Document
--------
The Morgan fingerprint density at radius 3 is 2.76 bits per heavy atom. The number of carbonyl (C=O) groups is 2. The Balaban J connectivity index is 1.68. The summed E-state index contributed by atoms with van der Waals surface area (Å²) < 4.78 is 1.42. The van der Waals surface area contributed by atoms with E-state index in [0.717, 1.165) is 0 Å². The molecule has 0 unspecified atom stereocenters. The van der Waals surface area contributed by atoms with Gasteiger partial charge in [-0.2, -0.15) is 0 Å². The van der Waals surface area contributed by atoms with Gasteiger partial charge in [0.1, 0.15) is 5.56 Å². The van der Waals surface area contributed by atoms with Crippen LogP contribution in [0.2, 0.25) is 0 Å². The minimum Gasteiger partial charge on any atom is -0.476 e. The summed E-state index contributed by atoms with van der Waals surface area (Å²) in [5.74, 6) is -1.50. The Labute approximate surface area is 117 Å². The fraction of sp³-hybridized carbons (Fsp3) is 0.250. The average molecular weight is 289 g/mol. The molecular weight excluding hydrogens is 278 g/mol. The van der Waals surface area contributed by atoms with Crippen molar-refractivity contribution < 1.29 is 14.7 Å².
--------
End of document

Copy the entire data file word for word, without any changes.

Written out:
The Morgan fingerprint density at radius 3 is 2.76 bits per heavy atom. The number of carbonyl (C=O) groups is 2. The Balaban J connectivity index is 1.68. The summed E-state index contributed by atoms with van der Waals surface area (Å²) < 4.78 is 1.42. The van der Waals surface area contributed by atoms with E-state index in [0.717, 1.165) is 0 Å². The molecule has 0 unspecified atom stereocenters. The van der Waals surface area contributed by atoms with Gasteiger partial charge in [-0.2, -0.15) is 0 Å². The van der Waals surface area contributed by atoms with Gasteiger partial charge in [0.1, 0.15) is 5.56 Å². The van der Waals surface area contributed by atoms with Crippen LogP contribution in [0.2, 0.25) is 0 Å². The minimum Gasteiger partial charge on any atom is -0.476 e. The summed E-state index contributed by atoms with van der Waals surface area (Å²) in [5.74, 6) is -1.50. The Labute approximate surface area is 117 Å². The fraction of sp³-hybridized carbons (Fsp3) is 0.250. The average molecular weight is 289 g/mol. The molecular weight excluding hydrogens is 278 g/mol. The van der Waals surface area contributed by atoms with Crippen molar-refractivity contribution < 1.29 is 14.7 Å².